She is Lisl Steiner, thirty-two years old at the moment, and has become a professional photographer. This is one of her first and most difficult assignments, working as a photojournalist for the Brazilian illustrated magazine O Cruzeiro Internacional, then one of the most important in the world.
She has approached as much as possible towards the left side of Fidel Castro, with a perpendicular trajectory.
There´s a climax of nerviousness. The Cuban guerrilla fighters making up Castro´s personal guard, some members of Argentinian security and two Argentinian policemen go on bearing the brunt of the pressure. Pushes and pokes are being frequent, because there are fears of an assassination attempt of Fidel Castro by Batista´s agents.
Lisl Steiner is in the worst possible place to advance, since the two Argentinian policemen (one on the middle far left of the image and the other one on the lower far right) are working coordinated trying to prevent anybody from crossing between them towards Fidel Castro, while one of Castro´s Cuban guerrilla fighters of his personal guard located next to the policeman on the right, is grabbing the man just in front of him, striving after avoiding that he gets nearer Fidel Castro.
Kodak-Tri-X Pan 400 black and white film from 1959 featuring 20 exposures. Because of its remarkable acutance, exceedingly wide tonal range, very fast ASA 400 speed for the time and easiness to be pushed to ASA 800 with very good results, it became the common choice per excellence of many professional photojournalists throughout decades since its launching into market as a 35 mm b & w emulsion in 1954.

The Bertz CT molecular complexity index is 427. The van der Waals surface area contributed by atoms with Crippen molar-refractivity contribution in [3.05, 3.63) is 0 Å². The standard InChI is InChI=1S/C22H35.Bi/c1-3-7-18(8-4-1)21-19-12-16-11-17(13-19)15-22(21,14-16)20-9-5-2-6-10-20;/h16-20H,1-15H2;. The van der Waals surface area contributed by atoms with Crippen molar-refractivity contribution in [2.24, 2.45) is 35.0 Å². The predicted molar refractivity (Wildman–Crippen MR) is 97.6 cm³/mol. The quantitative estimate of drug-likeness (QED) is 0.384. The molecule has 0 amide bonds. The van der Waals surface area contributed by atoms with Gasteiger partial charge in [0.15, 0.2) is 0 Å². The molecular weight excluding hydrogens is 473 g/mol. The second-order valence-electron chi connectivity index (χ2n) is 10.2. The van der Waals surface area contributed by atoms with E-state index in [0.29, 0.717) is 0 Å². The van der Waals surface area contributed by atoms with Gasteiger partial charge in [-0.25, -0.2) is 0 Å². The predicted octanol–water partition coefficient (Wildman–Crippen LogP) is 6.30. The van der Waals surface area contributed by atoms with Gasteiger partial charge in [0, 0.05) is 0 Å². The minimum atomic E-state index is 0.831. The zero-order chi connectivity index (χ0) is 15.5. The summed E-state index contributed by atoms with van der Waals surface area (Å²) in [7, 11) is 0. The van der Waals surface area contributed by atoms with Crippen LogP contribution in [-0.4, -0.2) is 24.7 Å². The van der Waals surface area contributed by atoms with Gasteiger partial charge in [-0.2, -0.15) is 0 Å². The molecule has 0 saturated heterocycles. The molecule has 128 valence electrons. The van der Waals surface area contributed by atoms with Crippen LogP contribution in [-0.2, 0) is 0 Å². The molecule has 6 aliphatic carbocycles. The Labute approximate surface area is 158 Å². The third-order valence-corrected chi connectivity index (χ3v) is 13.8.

Lisl Steiner realizes that she must shoot as soon as possible, because chances are that she will have only one photograph of this moment, so she presses the shutter release button of her Leica M2 rangefinder camera loaded with Kodak Tri-X 400 black and white film featuring 20 exposures and coupled to a 6 elements in 4 groups Leitz Summaron-M 35 mm f/3.5 lens and gets the picture, creating a defining image from a historical viewpoint, faithfully depicting the very special atmosphere and jittery hubbub of those moments.
© Lisl Steiner
Picture made by Lisl Steiner on May 2, 1959. It is an exceedingly interesting double exposure in whose center can be seen Fidel Castro standing beside his uncle Gonzalo Castro Argil — brother of his father Angel María Bautista Castro Argil — just after having had lunch inside the house located at the Street Cabello 3589 where the 79 year old man has lived in Buenos Aires since 1913.
The day before, Fidel Castro had promised to his uncle Gonzalo Castro to go to have lunch at his home, on the condition of being offered a caldo gallego.
The Cuban revolutionary leader kept his word and went to this house located in the Palermo neighbourhood of the Argentinian capital to have lunch on Saturday May 2, 1959, after delivering his speech at the modern building of the Secretary of Commerce where he explained his planning of economical development for Latin America, focused on a financial boost of 30,000 million dollars in a ten years period.
Lisl Steiner had previously taken a picture of people standing outside of this house, and and subsequently went into it to cover the meeting of Fidel Castro with his uncle, but after taking out the Kodak Tri-X 400 black and white 35 mm film from her Leica rangefinder camera, she inadvertently put it inside it back again, so a double exposure happened and in the image there are people from the previous picture she got in front of the house and other people who had just had lunch inside Gonzalo Castro´s home.
This is a really fascinating picture, and though it was created unintentionally, exposing the same 35 mm film roll twice in this frame, I do believe that this image features kabbalistic elements, something which would also happen four years later in another extraordinary image made by Lisl Steiner the day of John Fitzgerald Kennedy´s death on November 22, 1963, and in which appear 22 persons.
José Manuel Serrano Esparza